A New Direction

As many of you may know, Basket-Full is heading in a new direction. For those readers who aren’t sure what I mean, I encourage you to keep reading to find out about the major shifts happening behind our doors.

In a rural community, it is without question that the survival of a small business owner relies upon the residents of the community choosing to shop locally as well as encouraging tourists and people passing through to come inside. Entrepreneurs are required to invest considerable amounts of time and effort into advertising, hosting store events, managing social media accounts, being diversified and staying on top of trends all while finding unique items that will satisfy all of the different individuals who journey into the store.

Lately, the importance of shopping locally has been more of a focus to consumers. Well, as a business owner, I know that local support is often what keeps a business afloat. I know that it can show shoppers a sense of commonality where they are immediately welcomed, surrounded by other community members, and where they are confident that their money is being put back into the programs that their families enjoy, not only in our area but in our surrounding communities and province. After all, it may be easy to take a trip to the nearest city to buy what you need or to order online, but there is no transparency to what your money is supporting.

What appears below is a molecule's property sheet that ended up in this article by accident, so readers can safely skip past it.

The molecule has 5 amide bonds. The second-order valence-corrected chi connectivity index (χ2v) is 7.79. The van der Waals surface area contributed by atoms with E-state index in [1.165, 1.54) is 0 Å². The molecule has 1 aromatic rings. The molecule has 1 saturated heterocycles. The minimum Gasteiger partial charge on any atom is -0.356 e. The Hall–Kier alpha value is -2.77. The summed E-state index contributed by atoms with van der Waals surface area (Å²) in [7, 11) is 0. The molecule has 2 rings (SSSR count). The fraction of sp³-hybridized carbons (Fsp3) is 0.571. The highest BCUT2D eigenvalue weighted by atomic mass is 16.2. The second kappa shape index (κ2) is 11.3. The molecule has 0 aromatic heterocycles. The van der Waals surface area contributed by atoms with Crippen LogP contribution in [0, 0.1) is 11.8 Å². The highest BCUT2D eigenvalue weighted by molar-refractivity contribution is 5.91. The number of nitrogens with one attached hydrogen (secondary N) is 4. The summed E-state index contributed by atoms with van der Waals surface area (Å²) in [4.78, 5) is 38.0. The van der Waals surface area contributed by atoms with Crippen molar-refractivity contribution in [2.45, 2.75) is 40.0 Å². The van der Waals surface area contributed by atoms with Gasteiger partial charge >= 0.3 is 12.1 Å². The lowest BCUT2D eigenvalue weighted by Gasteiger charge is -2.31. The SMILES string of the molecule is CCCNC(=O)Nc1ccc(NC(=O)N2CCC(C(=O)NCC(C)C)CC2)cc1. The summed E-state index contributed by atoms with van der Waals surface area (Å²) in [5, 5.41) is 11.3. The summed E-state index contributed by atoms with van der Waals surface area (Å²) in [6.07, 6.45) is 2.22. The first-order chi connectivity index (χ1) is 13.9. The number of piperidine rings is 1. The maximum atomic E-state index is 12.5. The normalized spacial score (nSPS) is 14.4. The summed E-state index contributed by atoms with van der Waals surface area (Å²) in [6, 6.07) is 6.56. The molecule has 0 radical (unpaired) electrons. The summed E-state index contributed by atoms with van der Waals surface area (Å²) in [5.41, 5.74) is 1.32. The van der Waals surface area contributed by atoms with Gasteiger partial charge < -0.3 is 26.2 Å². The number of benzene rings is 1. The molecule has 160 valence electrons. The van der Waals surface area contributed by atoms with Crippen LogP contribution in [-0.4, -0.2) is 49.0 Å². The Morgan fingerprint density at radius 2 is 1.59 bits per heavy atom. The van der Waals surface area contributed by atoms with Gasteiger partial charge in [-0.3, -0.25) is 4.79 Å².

Woodlot was founded in 2014 in Vancouver, Canada. It was born from a desire for natural, plant-based products which infused the best essential oils for aromatherapy.

Don’t get me wrong, nothing beats some retail therapy and a walk downtown with a coffee in hand and a good friend by your side, I couldn’t entirely give that up either. But I also get to see the “other side” and to look at the importance of shopping locally through the eyes of a retailer, and I now understand that I need to be more critical about my suppliers and take strides to “shop local” myself so that my customers can enjoy locally made products. This understanding led me to the idea that I would change our purpose when buying for the store and to be more conscientious about where our products are coming from and who we are supporting.

So, with that in mind, we set out this year with the goal of curating Canadian-made products to account for 50% of the inventory in the store. With Courtney researching online, and Loretta helping me out in Toronto, we set out to make this a reality. I originally thought that this would be a challenge, but I soon realized that Canada is a very talented and industrious community and I was surprised by all of the possibilities that I was presented with.

As well as curating a store filled with Canadian products, I also wanted to reflect on the sustainability of the store and I did so by analyzing our presence within up-cycle/recycle programs, the organic community, and our support for companies that employ adults with intellectual disabilities. As with my search for Canadian made products, I found that this journey was a whole lot more attainable than I anticipated.

Based in Lethbridge, Alberta. Wooden teethers + toys made in their own Wheatland Woodshop with Canadian sourced materials.